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The main subject of this work is an investigation of the effects of heating rate and current on the crystallisation of amorphous precursors in spark plasma sintering (SPS). For this, dry gel of Al2O3–SiO2 with a molar ratio of 1:1, was synthesized and sintered in-situ by SPS, and also by hot pressing (HP) for comparison. Phase analysis showed that the only crystalline product in both cases was mullite, whose Al2O3 content was lower in the SPS specimens. The microstructures showed a low volume fraction of large mullite fibers in the SPS specimens, whereas a high volume fraction of fine equiaxed grains was present in the HP specimen. The main difference in microstructure between HP and SPS specimens could be explained in terms of the higher heating rate of the SPS specimens. The size of the SPS die also affected the size and aspect ratio of the mullite fibers produced, which might have been due to either the different electrical current required or a difference in specimen temperature profile.


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In-situ synthesis and sintering of mullite glass composites by SPS

Show Author's information Jinyong ZHANGa( )Hai ZHANaZhengyi FUaRichard TODDb
State Key Laboratory of Advanced Technology for Materials Synthesis and Processing, Wuhan University of Technology, Wuhan 430070, China
Department of Materials, University of Oxford, Oxford, UK

Abstract

The main subject of this work is an investigation of the effects of heating rate and current on the crystallisation of amorphous precursors in spark plasma sintering (SPS). For this, dry gel of Al2O3–SiO2 with a molar ratio of 1:1, was synthesized and sintered in-situ by SPS, and also by hot pressing (HP) for comparison. Phase analysis showed that the only crystalline product in both cases was mullite, whose Al2O3 content was lower in the SPS specimens. The microstructures showed a low volume fraction of large mullite fibers in the SPS specimens, whereas a high volume fraction of fine equiaxed grains was present in the HP specimen. The main difference in microstructure between HP and SPS specimens could be explained in terms of the higher heating rate of the SPS specimens. The size of the SPS die also affected the size and aspect ratio of the mullite fibers produced, which might have been due to either the different electrical current required or a difference in specimen temperature profile.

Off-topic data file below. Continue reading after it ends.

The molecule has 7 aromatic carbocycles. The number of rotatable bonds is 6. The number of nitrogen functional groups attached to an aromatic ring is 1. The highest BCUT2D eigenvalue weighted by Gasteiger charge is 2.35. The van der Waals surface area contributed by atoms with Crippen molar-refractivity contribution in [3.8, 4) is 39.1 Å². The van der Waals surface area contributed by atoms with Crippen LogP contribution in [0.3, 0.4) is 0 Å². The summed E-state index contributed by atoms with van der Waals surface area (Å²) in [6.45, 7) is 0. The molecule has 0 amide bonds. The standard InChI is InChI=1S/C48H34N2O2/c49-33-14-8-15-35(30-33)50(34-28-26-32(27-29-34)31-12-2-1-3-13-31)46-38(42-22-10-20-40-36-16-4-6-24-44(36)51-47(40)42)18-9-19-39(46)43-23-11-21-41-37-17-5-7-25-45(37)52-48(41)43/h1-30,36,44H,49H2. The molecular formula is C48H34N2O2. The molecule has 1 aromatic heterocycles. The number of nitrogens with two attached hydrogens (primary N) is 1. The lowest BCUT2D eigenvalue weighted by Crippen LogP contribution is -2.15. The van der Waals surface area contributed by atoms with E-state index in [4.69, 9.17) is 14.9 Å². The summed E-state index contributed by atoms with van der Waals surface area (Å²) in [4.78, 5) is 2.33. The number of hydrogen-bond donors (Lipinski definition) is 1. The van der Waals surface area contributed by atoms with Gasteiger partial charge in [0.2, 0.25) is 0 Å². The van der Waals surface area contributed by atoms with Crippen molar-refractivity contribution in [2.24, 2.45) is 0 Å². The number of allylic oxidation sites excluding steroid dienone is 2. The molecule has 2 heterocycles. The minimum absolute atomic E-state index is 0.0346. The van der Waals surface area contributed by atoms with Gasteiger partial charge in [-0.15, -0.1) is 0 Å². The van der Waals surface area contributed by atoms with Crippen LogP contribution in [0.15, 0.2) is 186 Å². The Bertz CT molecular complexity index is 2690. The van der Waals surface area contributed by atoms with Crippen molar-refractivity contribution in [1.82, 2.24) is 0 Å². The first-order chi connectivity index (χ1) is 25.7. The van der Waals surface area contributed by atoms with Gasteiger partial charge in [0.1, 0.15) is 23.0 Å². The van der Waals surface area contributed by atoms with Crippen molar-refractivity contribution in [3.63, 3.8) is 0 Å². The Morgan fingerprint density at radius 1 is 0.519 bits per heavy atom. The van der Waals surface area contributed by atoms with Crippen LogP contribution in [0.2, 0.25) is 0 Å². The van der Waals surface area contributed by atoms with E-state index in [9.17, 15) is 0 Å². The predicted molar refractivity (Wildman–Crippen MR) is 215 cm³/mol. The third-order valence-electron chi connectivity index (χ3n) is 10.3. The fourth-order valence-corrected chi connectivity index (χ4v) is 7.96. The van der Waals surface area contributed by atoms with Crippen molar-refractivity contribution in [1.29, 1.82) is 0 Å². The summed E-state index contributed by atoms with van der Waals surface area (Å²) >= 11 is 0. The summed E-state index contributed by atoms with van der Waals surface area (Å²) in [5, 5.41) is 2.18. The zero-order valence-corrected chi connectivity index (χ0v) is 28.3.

Keywords:

spark plasma sintering (SPS), synthesis, extra-field, mullite
Received: 24 March 2014 Revised: 25 April 2014 Accepted: 27 April 2014 Published: 01 June 2014 Issue date: June 2014
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Publication history

Received: 24 March 2014
Revised: 25 April 2014
Accepted: 27 April 2014
Published: 01 June 2014
Issue date: June 2014

Copyright

© The author(s) 2014

Acknowledgements

The authors acknowledge the support of the National Natural Science Foundation of China (U12301013) and the State Key Lab of Material Synthesis and Technology (Contract No. 201106) for the financial support. The authors also want to thank Dr. Bryan Tsu Te Chu from the Department of Materials, University of Oxford, for discussions.

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